Abstract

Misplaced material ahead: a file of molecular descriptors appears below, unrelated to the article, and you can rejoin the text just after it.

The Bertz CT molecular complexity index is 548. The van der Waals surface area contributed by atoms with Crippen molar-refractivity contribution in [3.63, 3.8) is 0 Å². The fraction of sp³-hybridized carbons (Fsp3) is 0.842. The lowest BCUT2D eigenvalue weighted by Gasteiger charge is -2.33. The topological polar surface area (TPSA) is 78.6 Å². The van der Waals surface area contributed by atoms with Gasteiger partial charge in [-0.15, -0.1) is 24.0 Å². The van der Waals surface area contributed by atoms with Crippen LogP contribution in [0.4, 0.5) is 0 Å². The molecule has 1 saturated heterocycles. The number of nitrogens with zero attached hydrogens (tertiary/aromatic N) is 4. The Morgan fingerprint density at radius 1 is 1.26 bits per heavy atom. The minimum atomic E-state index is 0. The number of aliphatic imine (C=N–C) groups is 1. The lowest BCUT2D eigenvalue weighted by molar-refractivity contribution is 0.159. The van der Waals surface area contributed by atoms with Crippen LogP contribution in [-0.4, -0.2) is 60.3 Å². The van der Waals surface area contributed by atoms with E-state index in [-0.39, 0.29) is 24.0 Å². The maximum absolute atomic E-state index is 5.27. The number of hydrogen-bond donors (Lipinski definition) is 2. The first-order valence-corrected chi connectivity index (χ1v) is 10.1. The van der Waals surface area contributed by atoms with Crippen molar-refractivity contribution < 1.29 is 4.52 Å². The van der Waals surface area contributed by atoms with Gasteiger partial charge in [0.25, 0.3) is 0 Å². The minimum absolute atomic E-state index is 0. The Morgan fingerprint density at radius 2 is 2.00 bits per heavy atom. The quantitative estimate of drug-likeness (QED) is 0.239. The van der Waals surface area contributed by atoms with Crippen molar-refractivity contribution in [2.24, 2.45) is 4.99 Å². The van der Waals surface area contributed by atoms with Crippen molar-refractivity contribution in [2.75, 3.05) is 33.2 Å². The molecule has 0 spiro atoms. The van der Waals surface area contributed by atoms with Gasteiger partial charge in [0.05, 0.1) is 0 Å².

Conventional Vickers microhardness testing can be used to determine mode I fracture toughness, KIc, as well as hardness, H. The crack length versus indenter load formulation previously used in geology indicates that KIc for quartz increases with decreasing load. This analysis is unreliable because it neglects residual stresses, which depend on the modulus to hardness ratio (E/H). A recent analysis incorporating this effect gives results compatible with published bend-test determinations. Earlier results systematically under- or overestimate KIc depending on whether (E/H)1/2 is greater or less than 4.15.An extensive SEM study to determine three-dimensional indent–fracture morphology reveals a region of high back-scattered electron contrast immediately adjacent to the indenter contact. TEM analysis shows this is an intensely deformed region with very high fracture density and evidence of partial melting. A submicrometre-scale blocky structure, perhaps resulting from cataclasis, occurs between fractures. The analysis shows that "plastic" deformation associated with indentation in quartz is controlled largely by fracturing, although the absence of voids suggests some crystal–plastic accommodation process may also operate.

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